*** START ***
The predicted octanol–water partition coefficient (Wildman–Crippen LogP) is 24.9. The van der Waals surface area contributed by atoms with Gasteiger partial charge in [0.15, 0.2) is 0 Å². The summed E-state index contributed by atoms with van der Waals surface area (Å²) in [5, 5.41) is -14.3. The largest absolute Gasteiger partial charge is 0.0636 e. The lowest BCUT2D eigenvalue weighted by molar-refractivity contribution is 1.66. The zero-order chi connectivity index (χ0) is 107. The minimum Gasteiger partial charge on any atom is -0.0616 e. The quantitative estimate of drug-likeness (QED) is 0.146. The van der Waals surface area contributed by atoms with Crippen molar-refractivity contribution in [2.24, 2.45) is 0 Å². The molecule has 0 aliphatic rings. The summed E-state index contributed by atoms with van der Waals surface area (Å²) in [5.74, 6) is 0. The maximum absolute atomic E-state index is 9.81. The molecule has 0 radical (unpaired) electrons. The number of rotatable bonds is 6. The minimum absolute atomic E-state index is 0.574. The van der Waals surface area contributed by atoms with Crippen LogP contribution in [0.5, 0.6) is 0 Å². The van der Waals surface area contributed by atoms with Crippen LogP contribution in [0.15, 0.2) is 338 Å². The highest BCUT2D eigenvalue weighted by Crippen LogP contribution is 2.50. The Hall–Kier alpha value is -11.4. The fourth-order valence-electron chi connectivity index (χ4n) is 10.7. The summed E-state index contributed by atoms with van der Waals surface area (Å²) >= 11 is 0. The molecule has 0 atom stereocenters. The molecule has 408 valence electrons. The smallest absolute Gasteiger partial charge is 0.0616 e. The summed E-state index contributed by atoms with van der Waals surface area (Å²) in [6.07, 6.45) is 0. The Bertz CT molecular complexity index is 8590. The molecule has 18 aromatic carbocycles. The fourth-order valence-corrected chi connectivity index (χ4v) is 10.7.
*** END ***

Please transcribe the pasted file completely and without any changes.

The predicted octanol–water partition coefficient (Wildman–Crippen LogP) is 24.9. The van der Waals surface area contributed by atoms with Gasteiger partial charge in [0.15, 0.2) is 0 Å². The summed E-state index contributed by atoms with van der Waals surface area (Å²) in [5, 5.41) is -14.3. The largest absolute Gasteiger partial charge is 0.0636 e. The lowest BCUT2D eigenvalue weighted by molar-refractivity contribution is 1.66. The zero-order chi connectivity index (χ0) is 107. The minimum Gasteiger partial charge on any atom is -0.0616 e. The quantitative estimate of drug-likeness (QED) is 0.146. The van der Waals surface area contributed by atoms with Crippen molar-refractivity contribution in [2.24, 2.45) is 0 Å². The molecule has 0 aliphatic rings. The summed E-state index contributed by atoms with van der Waals surface area (Å²) in [5.74, 6) is 0. The maximum absolute atomic E-state index is 9.81. The molecule has 0 radical (unpaired) electrons. The number of rotatable bonds is 6. The minimum absolute atomic E-state index is 0.574. The van der Waals surface area contributed by atoms with Crippen LogP contribution in [0.5, 0.6) is 0 Å². The van der Waals surface area contributed by atoms with Crippen LogP contribution in [0.15, 0.2) is 338 Å². The highest BCUT2D eigenvalue weighted by Crippen LogP contribution is 2.50. The Hall–Kier alpha value is -11.4. The fourth-order valence-electron chi connectivity index (χ4n) is 10.7. The summed E-state index contributed by atoms with van der Waals surface area (Å²) >= 11 is 0. The molecule has 0 atom stereocenters. The molecule has 408 valence electrons. The smallest absolute Gasteiger partial charge is 0.0616 e. The summed E-state index contributed by atoms with van der Waals surface area (Å²) in [6.07, 6.45) is 0. The Bertz CT molecular complexity index is 8590. The molecule has 18 aromatic carbocycles. The fourth-order valence-corrected chi connectivity index (χ4v) is 10.7.